David R. Boyd wears many hats: as one of Canada’s leading environmental lawyers; as an adjunct professor at Simon Fraser University; as an environmental policy adviser to the Canadian and Swedish governments; and as an international expert [End Page 258] on human rights and the environment, assisting countries from Iceland to Tunisia in securing constitutional protection for the right to a healthy environment.
His book, The Right to a Healthy Environment, Revitalizing Canada’s Constitution,1 is a follow-up to his last book, The Environmental Rights Revolution: A Global Study of Constitutions, Human Rights and the Environment,2 which was favorably reviewed in a previous issue.3 In that book, Boyd provided a comprehensive overview of nations that have incorporated the right to a healthy environment in their constitutions, and demonstrated that constitutional provisions guaranteeing the right to a healthy environment have measurable, positive effects on the environment in many different nations.4
Because The Environmental Rights Revolution concluded that almost all nations—except two outliers, Belgium and Denmark—are better off if they adopt a constitutional right to a healthy environment,5 Boyd’s new book, The Right to a Healthy Environment, attempts to prove that Canadians would benefit if they amended their constitution to recognize the right to a healthy environment.6 Throughout this work, he emphasizes the general benefits of recognizing environmental rights as human rights and the positive impact recognizing these rights in the Canadian constitution would have on the lives of Canadian citizens. He examines the gradual domestic emergence of environmental rights both in Canadian law and from a global perspective. By including both viewpoints, Boyd attempts to identify the complexities and intricate questions that arise regarding various environmental issues both at local and global levels. He asserts that the environmental rights of today will affect future generations and encourages Canadians to think of what they will be passing on to their children.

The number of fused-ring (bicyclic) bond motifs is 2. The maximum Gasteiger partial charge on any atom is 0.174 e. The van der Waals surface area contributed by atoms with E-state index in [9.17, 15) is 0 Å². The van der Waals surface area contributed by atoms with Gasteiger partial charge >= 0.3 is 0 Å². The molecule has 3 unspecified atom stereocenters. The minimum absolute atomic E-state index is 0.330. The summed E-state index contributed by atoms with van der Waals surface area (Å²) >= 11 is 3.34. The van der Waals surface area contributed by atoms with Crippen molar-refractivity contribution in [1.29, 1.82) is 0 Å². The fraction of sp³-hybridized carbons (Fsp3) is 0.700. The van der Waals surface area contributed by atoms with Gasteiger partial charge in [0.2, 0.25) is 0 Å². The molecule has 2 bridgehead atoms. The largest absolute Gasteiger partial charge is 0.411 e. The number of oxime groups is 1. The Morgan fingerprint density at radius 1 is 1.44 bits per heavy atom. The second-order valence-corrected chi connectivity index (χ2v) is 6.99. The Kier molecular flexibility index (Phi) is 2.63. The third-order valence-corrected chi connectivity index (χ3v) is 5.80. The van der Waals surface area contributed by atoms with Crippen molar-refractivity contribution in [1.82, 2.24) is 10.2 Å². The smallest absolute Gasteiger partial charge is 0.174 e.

II. Chapter Analysis
In the first chapter, “Canada Needs Environmental Constitutional Rights,” Boyd proposes five compelling reasons why the constitutional recognition of the right to a healthy environment is imperative for Canada’s future well-being:
1. Environmental protection has evolved into a fundamental value held by the overwhelming majority of Canadians.
2. There is a pressing need to improve Canada’s poor environmental performance and preserve the country’s magnificent landscapes, natural wealth, and biodiversity. [End Page 259]
3. It is imperative to protect Canada’s health from environmental hazards like air pollution, contaminated food and water, and toxic chemicals.
4. Uncertainty regarding the responsibility of all levels of government for environmental protection has undermined efforts to make Canada more sustainable and needs to be clarified.
5. Environmental rights and responsibilities are fundamental elements of indigenous law, and acknowledging them would take an important step toward reconciliation with Aboriginal people.7
In Chapter Two, “The Pros and Cons of the Right to a Healthy Environment,” Boyd examines and analyzes the benefits of embedding the right to a healthy environment in Canada’s constitution. Some of the benefits he identifies are: (1) providing a stimulus for stronger environmental laws; (2) bolstering the implementation and enforcement of existing environmental laws; (3) offering a safety net to fill gaps in environmental legislation; (4) protecting environmental laws and regulations from rollbacks under future governments; (5) promoting democracy through greater citizen participation in environmental decisions through procedural rights including access to information, participation through public meetings or electronic commenting, and access to judicial review; (6) increasing the accountability of government officials through the previously mentioned procedural rights for citizen participation; (7) ensuring a level economic and social playing field; (8) fostering environmental rights for all citizens and especially vulnerable populations; and (9) promoting environmental education.8
Next, he examines the various arguments against environmental rights in Canada, including the criticisms that such rights are (1) too vague to be meaningful; (2) that they pose a threat to the economy in Canada, especially natural...